How Much Stevia Equals A Cup Of Sugar?
Stevia comes in two forms that are compatible with baking: powder and liquid. You might think that it would have been best for processors to make it so that you used one cup of powdered stevia to replace one cup of sugar. But, because stevia is super sweet there is no such luck.
To substitute one cup of sugar in a baking recipe, you should use 12 teaspoons of stevia powder suitable for baking. That is equal to 4 tablespoons. It is important not to go by weight for stevia products, as they tend to be much lighter than granulated sugar, and you need much less of them.
So, this will result in a complete baking disaster if you try to match the weight of powdered stevia with the sugar specifications in the recipe.
For liquid stevia products, you should aim to use two and a half teaspoons of the liquid to substitute each cup of sugar.
Banana Bread With Stevia Recipe
Banana bread is a staple recipe of many households and with good reason. They are wonderful for using up slightly overripe bananas that didn’t get eaten before turning just a little too brown and the texture of the fruit makes the cake super moist and lush. The only real downside to banana bread is the sugar content.
Bananas have some natural sugar content of their own, so there’s no such thing as sugar-free banana bread with actual bananas in, but you can replace the sugar you normally add to the recipe with stevia or another alternative.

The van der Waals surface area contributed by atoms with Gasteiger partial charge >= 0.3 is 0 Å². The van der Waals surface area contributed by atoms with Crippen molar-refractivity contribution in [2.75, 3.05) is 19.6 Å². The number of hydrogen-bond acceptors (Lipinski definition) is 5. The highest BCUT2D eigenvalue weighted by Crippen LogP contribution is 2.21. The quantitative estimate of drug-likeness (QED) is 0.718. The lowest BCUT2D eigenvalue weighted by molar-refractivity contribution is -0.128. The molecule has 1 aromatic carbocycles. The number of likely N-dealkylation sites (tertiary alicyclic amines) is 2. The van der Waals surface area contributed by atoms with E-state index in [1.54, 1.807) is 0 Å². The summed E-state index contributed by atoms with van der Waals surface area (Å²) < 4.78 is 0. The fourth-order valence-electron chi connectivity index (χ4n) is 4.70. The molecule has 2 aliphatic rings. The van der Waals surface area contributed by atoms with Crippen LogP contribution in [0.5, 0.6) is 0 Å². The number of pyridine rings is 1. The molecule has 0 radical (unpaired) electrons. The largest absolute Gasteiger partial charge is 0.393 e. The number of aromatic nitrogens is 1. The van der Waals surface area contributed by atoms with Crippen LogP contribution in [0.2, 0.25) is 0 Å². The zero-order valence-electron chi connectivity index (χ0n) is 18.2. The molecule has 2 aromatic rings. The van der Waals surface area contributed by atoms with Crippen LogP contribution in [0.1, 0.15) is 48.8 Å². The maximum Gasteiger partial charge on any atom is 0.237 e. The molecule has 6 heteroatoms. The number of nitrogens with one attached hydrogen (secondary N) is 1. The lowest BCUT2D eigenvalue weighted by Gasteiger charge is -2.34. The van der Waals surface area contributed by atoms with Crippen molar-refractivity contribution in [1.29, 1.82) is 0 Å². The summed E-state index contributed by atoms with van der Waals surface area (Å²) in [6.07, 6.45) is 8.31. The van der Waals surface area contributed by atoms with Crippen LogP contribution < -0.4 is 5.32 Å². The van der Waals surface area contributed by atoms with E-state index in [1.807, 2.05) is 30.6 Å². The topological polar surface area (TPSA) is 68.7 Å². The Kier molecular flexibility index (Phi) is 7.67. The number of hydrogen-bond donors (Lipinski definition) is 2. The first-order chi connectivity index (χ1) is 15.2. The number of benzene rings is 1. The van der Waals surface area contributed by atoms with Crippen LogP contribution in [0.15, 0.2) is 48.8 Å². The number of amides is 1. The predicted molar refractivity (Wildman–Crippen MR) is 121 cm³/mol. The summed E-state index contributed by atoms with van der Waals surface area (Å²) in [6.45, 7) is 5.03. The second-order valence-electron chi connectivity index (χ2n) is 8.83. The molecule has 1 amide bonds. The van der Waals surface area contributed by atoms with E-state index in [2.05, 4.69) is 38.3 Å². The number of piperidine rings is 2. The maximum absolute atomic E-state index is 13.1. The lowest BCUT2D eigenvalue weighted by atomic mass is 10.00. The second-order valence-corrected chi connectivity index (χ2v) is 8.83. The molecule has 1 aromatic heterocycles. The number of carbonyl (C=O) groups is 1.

This recipe from housewifehowtos.com uses one teaspoon of stevia instead of adding sugar or artificial sweeteners, and they also use dried fruit and whole wheat flour to make it an even healthier recipe to tempt your kids with.
Sugar Substitutions In Baking
Liquid Stevia Substitute
Liquid stevia is a natural sugar substitute made from the stevia plant which is many times sweeter than sugar. The liquid is convenient for baking and used in other types of recipes.
Coconut Sugar vs. Stevia
Coconut sugar is fast becoming a popular choice along with stevia as a go-to sugar substitute. Coconut sugar is sometimes referred to as coconut palm sugar or coconut flower nectar. It comes in granulated or liquid forms.